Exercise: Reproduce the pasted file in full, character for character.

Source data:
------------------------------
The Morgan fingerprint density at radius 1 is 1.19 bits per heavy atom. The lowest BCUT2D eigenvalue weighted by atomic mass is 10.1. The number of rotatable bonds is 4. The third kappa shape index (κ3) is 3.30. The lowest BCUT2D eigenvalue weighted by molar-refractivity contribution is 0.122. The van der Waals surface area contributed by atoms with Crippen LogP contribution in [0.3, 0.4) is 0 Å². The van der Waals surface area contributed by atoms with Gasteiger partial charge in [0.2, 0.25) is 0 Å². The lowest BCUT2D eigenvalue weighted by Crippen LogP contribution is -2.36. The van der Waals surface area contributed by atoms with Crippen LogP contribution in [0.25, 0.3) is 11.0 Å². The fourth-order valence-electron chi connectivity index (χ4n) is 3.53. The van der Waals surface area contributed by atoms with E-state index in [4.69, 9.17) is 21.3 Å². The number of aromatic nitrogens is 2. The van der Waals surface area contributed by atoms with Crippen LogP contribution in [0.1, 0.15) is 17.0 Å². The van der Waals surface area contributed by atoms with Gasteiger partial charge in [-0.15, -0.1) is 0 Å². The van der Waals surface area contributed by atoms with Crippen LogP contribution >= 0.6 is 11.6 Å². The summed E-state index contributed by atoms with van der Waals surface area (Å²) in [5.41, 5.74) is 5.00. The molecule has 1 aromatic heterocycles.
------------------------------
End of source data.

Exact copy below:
The Morgan fingerprint density at radius 1 is 1.19 bits per heavy atom. The lowest BCUT2D eigenvalue weighted by atomic mass is 10.1. The number of rotatable bonds is 4. The third kappa shape index (κ3) is 3.30. The lowest BCUT2D eigenvalue weighted by molar-refractivity contribution is 0.122. The van der Waals surface area contributed by atoms with Crippen LogP contribution in [0.3, 0.4) is 0 Å². The van der Waals surface area contributed by atoms with Gasteiger partial charge in [0.2, 0.25) is 0 Å². The lowest BCUT2D eigenvalue weighted by Crippen LogP contribution is -2.36. The van der Waals surface area contributed by atoms with Crippen LogP contribution in [0.25, 0.3) is 11.0 Å². The fourth-order valence-electron chi connectivity index (χ4n) is 3.53. The van der Waals surface area contributed by atoms with E-state index in [4.69, 9.17) is 21.3 Å². The number of aromatic nitrogens is 2. The van der Waals surface area contributed by atoms with Crippen LogP contribution in [0.1, 0.15) is 17.0 Å². The van der Waals surface area contributed by atoms with Gasteiger partial charge in [-0.15, -0.1) is 0 Å². The van der Waals surface area contributed by atoms with Crippen LogP contribution >= 0.6 is 11.6 Å². The summed E-state index contributed by atoms with van der Waals surface area (Å²) in [5.41, 5.74) is 5.00. The molecule has 1 aromatic heterocycles.